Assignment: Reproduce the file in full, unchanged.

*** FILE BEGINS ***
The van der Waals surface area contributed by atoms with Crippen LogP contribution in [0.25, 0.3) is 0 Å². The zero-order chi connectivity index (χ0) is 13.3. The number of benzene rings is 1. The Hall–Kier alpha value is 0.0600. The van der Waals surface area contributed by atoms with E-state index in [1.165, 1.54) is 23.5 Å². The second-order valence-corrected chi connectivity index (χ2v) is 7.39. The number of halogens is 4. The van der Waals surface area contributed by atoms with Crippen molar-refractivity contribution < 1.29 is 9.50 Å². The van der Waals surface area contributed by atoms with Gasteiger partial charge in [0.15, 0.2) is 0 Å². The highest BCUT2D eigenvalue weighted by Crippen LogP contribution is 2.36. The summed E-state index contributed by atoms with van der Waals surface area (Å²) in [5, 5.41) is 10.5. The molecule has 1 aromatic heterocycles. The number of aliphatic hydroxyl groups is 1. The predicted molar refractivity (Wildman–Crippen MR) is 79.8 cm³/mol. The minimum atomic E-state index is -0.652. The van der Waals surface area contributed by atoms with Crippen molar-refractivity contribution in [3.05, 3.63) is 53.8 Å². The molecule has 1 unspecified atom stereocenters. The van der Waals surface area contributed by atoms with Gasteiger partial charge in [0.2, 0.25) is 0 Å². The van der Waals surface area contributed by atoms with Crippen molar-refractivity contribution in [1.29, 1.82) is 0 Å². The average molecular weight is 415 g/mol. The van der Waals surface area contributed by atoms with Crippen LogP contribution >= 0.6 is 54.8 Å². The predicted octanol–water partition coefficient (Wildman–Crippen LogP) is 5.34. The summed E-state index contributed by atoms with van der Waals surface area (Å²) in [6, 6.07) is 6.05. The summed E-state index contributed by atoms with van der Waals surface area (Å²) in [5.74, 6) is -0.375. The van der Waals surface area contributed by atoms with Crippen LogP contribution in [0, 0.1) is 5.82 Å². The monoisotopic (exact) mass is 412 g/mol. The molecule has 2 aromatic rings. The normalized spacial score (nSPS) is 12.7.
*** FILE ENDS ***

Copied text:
The van der Waals surface area contributed by atoms with Crippen LogP contribution in [0.25, 0.3) is 0 Å². The zero-order chi connectivity index (χ0) is 13.3. The number of benzene rings is 1. The Hall–Kier alpha value is 0.0600. The van der Waals surface area contributed by atoms with E-state index in [1.165, 1.54) is 23.5 Å². The second-order valence-corrected chi connectivity index (χ2v) is 7.39. The number of halogens is 4. The van der Waals surface area contributed by atoms with Crippen molar-refractivity contribution < 1.29 is 9.50 Å². The van der Waals surface area contributed by atoms with Gasteiger partial charge in [0.15, 0.2) is 0 Å². The highest BCUT2D eigenvalue weighted by Crippen LogP contribution is 2.36. The summed E-state index contributed by atoms with van der Waals surface area (Å²) in [5, 5.41) is 10.5. The molecule has 1 aromatic heterocycles. The number of aliphatic hydroxyl groups is 1. The predicted molar refractivity (Wildman–Crippen MR) is 79.8 cm³/mol. The minimum atomic E-state index is -0.652. The van der Waals surface area contributed by atoms with Crippen molar-refractivity contribution in [3.05, 3.63) is 53.8 Å². The molecule has 1 unspecified atom stereocenters. The van der Waals surface area contributed by atoms with Gasteiger partial charge in [0.2, 0.25) is 0 Å². The van der Waals surface area contributed by atoms with Crippen molar-refractivity contribution in [1.29, 1.82) is 0 Å². The average molecular weight is 415 g/mol. The van der Waals surface area contributed by atoms with Crippen LogP contribution >= 0.6 is 54.8 Å². The predicted octanol–water partition coefficient (Wildman–Crippen LogP) is 5.34. The summed E-state index contributed by atoms with van der Waals surface area (Å²) in [6, 6.07) is 6.05. The summed E-state index contributed by atoms with van der Waals surface area (Å²) in [5.74, 6) is -0.375. The van der Waals surface area contributed by atoms with Crippen LogP contribution in [0, 0.1) is 5.82 Å². The monoisotopic (exact) mass is 412 g/mol. The molecule has 2 aromatic rings. The normalized spacial score (nSPS) is 12.7.